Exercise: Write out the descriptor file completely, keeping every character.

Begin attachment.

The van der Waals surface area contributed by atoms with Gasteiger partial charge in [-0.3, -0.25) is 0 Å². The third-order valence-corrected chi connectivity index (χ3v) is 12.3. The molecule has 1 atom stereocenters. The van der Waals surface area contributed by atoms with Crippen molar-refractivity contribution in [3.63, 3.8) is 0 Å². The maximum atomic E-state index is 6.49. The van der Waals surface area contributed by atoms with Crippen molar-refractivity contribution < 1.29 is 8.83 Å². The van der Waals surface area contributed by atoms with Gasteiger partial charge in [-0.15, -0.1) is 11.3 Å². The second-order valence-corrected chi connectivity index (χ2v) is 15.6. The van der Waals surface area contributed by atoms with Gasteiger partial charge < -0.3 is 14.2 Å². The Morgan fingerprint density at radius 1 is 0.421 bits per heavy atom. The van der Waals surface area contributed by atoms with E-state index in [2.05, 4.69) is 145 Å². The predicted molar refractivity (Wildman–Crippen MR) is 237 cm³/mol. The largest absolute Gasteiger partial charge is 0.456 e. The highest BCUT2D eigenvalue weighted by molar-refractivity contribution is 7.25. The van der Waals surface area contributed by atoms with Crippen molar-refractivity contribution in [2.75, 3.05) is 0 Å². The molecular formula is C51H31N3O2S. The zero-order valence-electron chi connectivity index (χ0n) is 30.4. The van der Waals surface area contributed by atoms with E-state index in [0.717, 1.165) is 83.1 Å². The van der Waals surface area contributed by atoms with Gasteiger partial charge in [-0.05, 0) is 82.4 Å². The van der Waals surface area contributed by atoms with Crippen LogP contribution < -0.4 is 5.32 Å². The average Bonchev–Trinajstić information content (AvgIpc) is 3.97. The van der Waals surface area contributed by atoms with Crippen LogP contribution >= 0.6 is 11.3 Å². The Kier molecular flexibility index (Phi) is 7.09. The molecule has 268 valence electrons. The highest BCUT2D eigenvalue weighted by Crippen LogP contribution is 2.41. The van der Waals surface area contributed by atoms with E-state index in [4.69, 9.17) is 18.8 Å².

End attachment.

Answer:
The van der Waals surface area contributed by atoms with Gasteiger partial charge in [-0.3, -0.25) is 0 Å². The third-order valence-corrected chi connectivity index (χ3v) is 12.3. The molecule has 1 atom stereocenters. The van der Waals surface area contributed by atoms with Crippen molar-refractivity contribution in [3.63, 3.8) is 0 Å². The maximum atomic E-state index is 6.49. The van der Waals surface area contributed by atoms with Crippen molar-refractivity contribution < 1.29 is 8.83 Å². The van der Waals surface area contributed by atoms with Gasteiger partial charge in [-0.15, -0.1) is 11.3 Å². The second-order valence-corrected chi connectivity index (χ2v) is 15.6. The van der Waals surface area contributed by atoms with Gasteiger partial charge < -0.3 is 14.2 Å². The Morgan fingerprint density at radius 1 is 0.421 bits per heavy atom. The van der Waals surface area contributed by atoms with E-state index in [2.05, 4.69) is 145 Å². The predicted molar refractivity (Wildman–Crippen MR) is 237 cm³/mol. The largest absolute Gasteiger partial charge is 0.456 e. The highest BCUT2D eigenvalue weighted by molar-refractivity contribution is 7.25. The van der Waals surface area contributed by atoms with Crippen molar-refractivity contribution in [2.75, 3.05) is 0 Å². The molecular formula is C51H31N3O2S. The zero-order valence-electron chi connectivity index (χ0n) is 30.4. The van der Waals surface area contributed by atoms with E-state index in [0.717, 1.165) is 83.1 Å². The van der Waals surface area contributed by atoms with Gasteiger partial charge in [-0.05, 0) is 82.4 Å². The van der Waals surface area contributed by atoms with Crippen LogP contribution < -0.4 is 5.32 Å². The average Bonchev–Trinajstić information content (AvgIpc) is 3.97. The van der Waals surface area contributed by atoms with Crippen LogP contribution >= 0.6 is 11.3 Å². The Kier molecular flexibility index (Phi) is 7.09. The molecule has 268 valence electrons. The highest BCUT2D eigenvalue weighted by Crippen LogP contribution is 2.41. The van der Waals surface area contributed by atoms with E-state index in [4.69, 9.17) is 18.8 Å².